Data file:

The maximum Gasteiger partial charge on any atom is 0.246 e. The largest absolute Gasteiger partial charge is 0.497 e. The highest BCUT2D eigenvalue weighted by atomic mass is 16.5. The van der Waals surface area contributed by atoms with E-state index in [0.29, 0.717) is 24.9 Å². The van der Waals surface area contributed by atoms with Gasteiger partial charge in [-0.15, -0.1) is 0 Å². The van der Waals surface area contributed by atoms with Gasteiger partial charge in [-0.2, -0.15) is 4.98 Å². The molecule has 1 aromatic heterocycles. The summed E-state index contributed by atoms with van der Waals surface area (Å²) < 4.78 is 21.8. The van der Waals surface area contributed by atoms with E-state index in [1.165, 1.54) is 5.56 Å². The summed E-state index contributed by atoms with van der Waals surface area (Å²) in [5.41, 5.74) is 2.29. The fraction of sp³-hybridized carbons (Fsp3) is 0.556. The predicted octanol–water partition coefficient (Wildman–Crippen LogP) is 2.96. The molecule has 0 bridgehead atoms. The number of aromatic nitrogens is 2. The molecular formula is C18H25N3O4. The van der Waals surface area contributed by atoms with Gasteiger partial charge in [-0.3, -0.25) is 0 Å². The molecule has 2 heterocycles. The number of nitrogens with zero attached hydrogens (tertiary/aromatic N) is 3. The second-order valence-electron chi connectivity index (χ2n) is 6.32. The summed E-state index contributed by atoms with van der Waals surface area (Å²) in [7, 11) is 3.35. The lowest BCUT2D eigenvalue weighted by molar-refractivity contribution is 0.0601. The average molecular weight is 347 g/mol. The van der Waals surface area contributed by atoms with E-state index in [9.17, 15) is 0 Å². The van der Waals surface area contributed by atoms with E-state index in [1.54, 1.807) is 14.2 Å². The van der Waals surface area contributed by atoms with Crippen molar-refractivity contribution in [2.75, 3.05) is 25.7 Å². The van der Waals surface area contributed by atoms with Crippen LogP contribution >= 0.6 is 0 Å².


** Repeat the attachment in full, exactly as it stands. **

The maximum Gasteiger partial charge on any atom is 0.246 e. The largest absolute Gasteiger partial charge is 0.497 e. The highest BCUT2D eigenvalue weighted by atomic mass is 16.5. The van der Waals surface area contributed by atoms with E-state index in [0.29, 0.717) is 24.9 Å². The van der Waals surface area contributed by atoms with Gasteiger partial charge in [-0.15, -0.1) is 0 Å². The van der Waals surface area contributed by atoms with Gasteiger partial charge in [-0.2, -0.15) is 4.98 Å². The molecule has 1 aromatic heterocycles. The summed E-state index contributed by atoms with van der Waals surface area (Å²) < 4.78 is 21.8. The van der Waals surface area contributed by atoms with E-state index in [1.165, 1.54) is 5.56 Å². The summed E-state index contributed by atoms with van der Waals surface area (Å²) in [5.41, 5.74) is 2.29. The fraction of sp³-hybridized carbons (Fsp3) is 0.556. The predicted octanol–water partition coefficient (Wildman–Crippen LogP) is 2.96. The molecule has 0 bridgehead atoms. The number of aromatic nitrogens is 2. The molecular formula is C18H25N3O4. The van der Waals surface area contributed by atoms with Gasteiger partial charge in [-0.3, -0.25) is 0 Å². The molecule has 2 heterocycles. The number of nitrogens with zero attached hydrogens (tertiary/aromatic N) is 3. The second-order valence-electron chi connectivity index (χ2n) is 6.32. The summed E-state index contributed by atoms with van der Waals surface area (Å²) in [7, 11) is 3.35. The lowest BCUT2D eigenvalue weighted by molar-refractivity contribution is 0.0601. The average molecular weight is 347 g/mol. The van der Waals surface area contributed by atoms with E-state index in [9.17, 15) is 0 Å². The van der Waals surface area contributed by atoms with E-state index in [1.54, 1.807) is 14.2 Å². The van der Waals surface area contributed by atoms with Crippen molar-refractivity contribution in [2.75, 3.05) is 25.7 Å². The van der Waals surface area contributed by atoms with Crippen LogP contribution >= 0.6 is 0 Å².